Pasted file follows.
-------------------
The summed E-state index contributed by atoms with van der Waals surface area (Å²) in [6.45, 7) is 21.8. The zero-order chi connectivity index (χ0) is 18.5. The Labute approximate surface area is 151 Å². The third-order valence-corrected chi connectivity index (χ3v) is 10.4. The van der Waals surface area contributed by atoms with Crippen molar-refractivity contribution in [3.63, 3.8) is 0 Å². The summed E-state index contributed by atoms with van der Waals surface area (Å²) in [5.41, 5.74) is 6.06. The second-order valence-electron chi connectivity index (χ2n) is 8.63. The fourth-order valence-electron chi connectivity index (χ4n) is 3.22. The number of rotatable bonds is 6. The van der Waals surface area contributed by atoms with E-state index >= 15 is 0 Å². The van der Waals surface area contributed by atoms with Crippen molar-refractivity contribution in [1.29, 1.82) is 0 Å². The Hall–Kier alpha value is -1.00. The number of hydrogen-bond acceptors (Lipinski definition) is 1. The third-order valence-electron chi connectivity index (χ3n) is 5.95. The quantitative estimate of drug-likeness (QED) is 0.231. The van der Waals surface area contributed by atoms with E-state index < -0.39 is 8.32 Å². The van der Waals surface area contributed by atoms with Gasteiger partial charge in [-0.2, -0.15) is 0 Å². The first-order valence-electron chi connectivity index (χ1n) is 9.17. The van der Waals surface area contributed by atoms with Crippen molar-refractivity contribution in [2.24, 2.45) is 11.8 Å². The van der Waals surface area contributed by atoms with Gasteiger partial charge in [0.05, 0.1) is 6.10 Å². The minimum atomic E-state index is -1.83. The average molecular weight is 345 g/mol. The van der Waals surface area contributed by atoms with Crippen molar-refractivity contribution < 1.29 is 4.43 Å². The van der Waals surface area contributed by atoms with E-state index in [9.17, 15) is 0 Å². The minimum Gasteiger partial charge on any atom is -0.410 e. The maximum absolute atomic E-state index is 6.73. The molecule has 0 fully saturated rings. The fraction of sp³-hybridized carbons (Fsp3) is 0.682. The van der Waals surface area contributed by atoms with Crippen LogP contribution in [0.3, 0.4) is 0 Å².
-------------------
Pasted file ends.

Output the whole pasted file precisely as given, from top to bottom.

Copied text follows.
The summed E-state index contributed by atoms with van der Waals surface area (Å²) in [6.45, 7) is 21.8. The zero-order chi connectivity index (χ0) is 18.5. The Labute approximate surface area is 151 Å². The third-order valence-corrected chi connectivity index (χ3v) is 10.4. The van der Waals surface area contributed by atoms with Crippen molar-refractivity contribution in [3.63, 3.8) is 0 Å². The summed E-state index contributed by atoms with van der Waals surface area (Å²) in [5.41, 5.74) is 6.06. The second-order valence-electron chi connectivity index (χ2n) is 8.63. The fourth-order valence-electron chi connectivity index (χ4n) is 3.22. The number of rotatable bonds is 6. The van der Waals surface area contributed by atoms with E-state index >= 15 is 0 Å². The van der Waals surface area contributed by atoms with Crippen molar-refractivity contribution in [1.29, 1.82) is 0 Å². The Hall–Kier alpha value is -1.00. The number of hydrogen-bond acceptors (Lipinski definition) is 1. The third-order valence-electron chi connectivity index (χ3n) is 5.95. The quantitative estimate of drug-likeness (QED) is 0.231. The van der Waals surface area contributed by atoms with E-state index < -0.39 is 8.32 Å². The van der Waals surface area contributed by atoms with Gasteiger partial charge in [-0.2, -0.15) is 0 Å². The first-order valence-electron chi connectivity index (χ1n) is 9.17. The van der Waals surface area contributed by atoms with Crippen molar-refractivity contribution in [2.24, 2.45) is 11.8 Å². The van der Waals surface area contributed by atoms with Gasteiger partial charge in [0.05, 0.1) is 6.10 Å². The minimum atomic E-state index is -1.83. The average molecular weight is 345 g/mol. The van der Waals surface area contributed by atoms with Crippen molar-refractivity contribution < 1.29 is 4.43 Å². The van der Waals surface area contributed by atoms with E-state index in [9.17, 15) is 0 Å². The minimum Gasteiger partial charge on any atom is -0.410 e. The maximum absolute atomic E-state index is 6.73. The molecule has 0 fully saturated rings. The fraction of sp³-hybridized carbons (Fsp3) is 0.682. The van der Waals surface area contributed by atoms with Crippen LogP contribution in [0.3, 0.4) is 0 Å².